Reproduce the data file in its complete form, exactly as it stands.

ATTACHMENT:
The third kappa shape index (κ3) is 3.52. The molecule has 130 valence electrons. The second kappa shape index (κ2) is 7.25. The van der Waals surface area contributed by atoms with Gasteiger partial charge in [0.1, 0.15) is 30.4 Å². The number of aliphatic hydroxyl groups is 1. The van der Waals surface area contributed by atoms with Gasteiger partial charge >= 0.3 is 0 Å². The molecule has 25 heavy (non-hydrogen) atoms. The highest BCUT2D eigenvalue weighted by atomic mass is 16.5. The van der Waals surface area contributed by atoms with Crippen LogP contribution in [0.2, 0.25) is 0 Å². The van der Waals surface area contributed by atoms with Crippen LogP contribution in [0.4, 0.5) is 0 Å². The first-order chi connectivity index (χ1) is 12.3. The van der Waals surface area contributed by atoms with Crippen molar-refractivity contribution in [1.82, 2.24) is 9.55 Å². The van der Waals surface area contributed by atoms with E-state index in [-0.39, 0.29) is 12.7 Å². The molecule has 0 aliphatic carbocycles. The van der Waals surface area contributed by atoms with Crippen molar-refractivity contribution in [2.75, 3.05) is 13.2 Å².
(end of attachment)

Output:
The third kappa shape index (κ3) is 3.52. The molecule has 130 valence electrons. The second kappa shape index (κ2) is 7.25. The van der Waals surface area contributed by atoms with Gasteiger partial charge in [0.1, 0.15) is 30.4 Å². The number of aliphatic hydroxyl groups is 1. The van der Waals surface area contributed by atoms with Gasteiger partial charge >= 0.3 is 0 Å². The molecule has 25 heavy (non-hydrogen) atoms. The highest BCUT2D eigenvalue weighted by atomic mass is 16.5. The van der Waals surface area contributed by atoms with Crippen LogP contribution in [0.2, 0.25) is 0 Å². The van der Waals surface area contributed by atoms with Crippen LogP contribution in [0.4, 0.5) is 0 Å². The first-order chi connectivity index (χ1) is 12.3. The van der Waals surface area contributed by atoms with Crippen molar-refractivity contribution in [1.82, 2.24) is 9.55 Å². The van der Waals surface area contributed by atoms with E-state index in [-0.39, 0.29) is 12.7 Å². The molecule has 0 aliphatic carbocycles. The van der Waals surface area contributed by atoms with Crippen molar-refractivity contribution in [2.75, 3.05) is 13.2 Å².